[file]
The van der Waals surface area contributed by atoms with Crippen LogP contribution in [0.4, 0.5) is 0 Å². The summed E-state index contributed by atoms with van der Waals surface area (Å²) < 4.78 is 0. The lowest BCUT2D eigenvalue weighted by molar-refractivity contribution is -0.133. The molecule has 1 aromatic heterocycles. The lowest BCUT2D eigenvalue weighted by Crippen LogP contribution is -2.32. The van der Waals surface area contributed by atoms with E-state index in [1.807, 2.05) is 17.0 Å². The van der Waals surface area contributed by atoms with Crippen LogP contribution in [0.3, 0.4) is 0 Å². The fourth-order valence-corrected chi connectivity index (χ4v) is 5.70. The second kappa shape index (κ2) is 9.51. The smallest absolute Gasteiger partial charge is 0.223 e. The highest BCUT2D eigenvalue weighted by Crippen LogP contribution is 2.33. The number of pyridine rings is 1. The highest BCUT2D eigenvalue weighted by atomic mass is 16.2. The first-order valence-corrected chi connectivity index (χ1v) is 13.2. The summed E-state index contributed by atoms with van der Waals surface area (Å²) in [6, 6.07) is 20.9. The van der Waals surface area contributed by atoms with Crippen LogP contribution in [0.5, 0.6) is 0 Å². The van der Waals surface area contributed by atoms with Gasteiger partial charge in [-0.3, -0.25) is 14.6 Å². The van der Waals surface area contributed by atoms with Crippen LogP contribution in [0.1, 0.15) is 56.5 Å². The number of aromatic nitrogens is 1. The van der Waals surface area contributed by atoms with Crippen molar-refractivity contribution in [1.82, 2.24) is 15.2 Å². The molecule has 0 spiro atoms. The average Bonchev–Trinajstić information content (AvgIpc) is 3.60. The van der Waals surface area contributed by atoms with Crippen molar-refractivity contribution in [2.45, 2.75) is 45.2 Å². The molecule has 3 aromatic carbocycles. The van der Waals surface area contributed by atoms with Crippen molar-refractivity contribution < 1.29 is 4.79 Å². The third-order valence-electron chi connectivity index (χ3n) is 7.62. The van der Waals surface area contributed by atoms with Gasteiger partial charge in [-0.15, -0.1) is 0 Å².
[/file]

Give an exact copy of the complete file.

The van der Waals surface area contributed by atoms with Crippen LogP contribution in [0.4, 0.5) is 0 Å². The summed E-state index contributed by atoms with van der Waals surface area (Å²) < 4.78 is 0. The lowest BCUT2D eigenvalue weighted by molar-refractivity contribution is -0.133. The molecule has 1 aromatic heterocycles. The lowest BCUT2D eigenvalue weighted by Crippen LogP contribution is -2.32. The van der Waals surface area contributed by atoms with E-state index in [1.807, 2.05) is 17.0 Å². The van der Waals surface area contributed by atoms with Crippen LogP contribution in [0.3, 0.4) is 0 Å². The fourth-order valence-corrected chi connectivity index (χ4v) is 5.70. The second kappa shape index (κ2) is 9.51. The smallest absolute Gasteiger partial charge is 0.223 e. The highest BCUT2D eigenvalue weighted by Crippen LogP contribution is 2.33. The number of pyridine rings is 1. The highest BCUT2D eigenvalue weighted by atomic mass is 16.2. The first-order valence-corrected chi connectivity index (χ1v) is 13.2. The summed E-state index contributed by atoms with van der Waals surface area (Å²) in [6, 6.07) is 20.9. The van der Waals surface area contributed by atoms with Crippen LogP contribution in [0.5, 0.6) is 0 Å². The van der Waals surface area contributed by atoms with Gasteiger partial charge in [-0.3, -0.25) is 14.6 Å². The van der Waals surface area contributed by atoms with Crippen LogP contribution in [0.1, 0.15) is 56.5 Å². The number of aromatic nitrogens is 1. The van der Waals surface area contributed by atoms with Crippen molar-refractivity contribution in [1.82, 2.24) is 15.2 Å². The molecule has 0 spiro atoms. The average Bonchev–Trinajstić information content (AvgIpc) is 3.60. The van der Waals surface area contributed by atoms with Crippen molar-refractivity contribution in [2.45, 2.75) is 45.2 Å². The molecule has 3 aromatic carbocycles. The van der Waals surface area contributed by atoms with Crippen molar-refractivity contribution < 1.29 is 4.79 Å². The third-order valence-electron chi connectivity index (χ3n) is 7.62. The van der Waals surface area contributed by atoms with Gasteiger partial charge in [-0.15, -0.1) is 0 Å².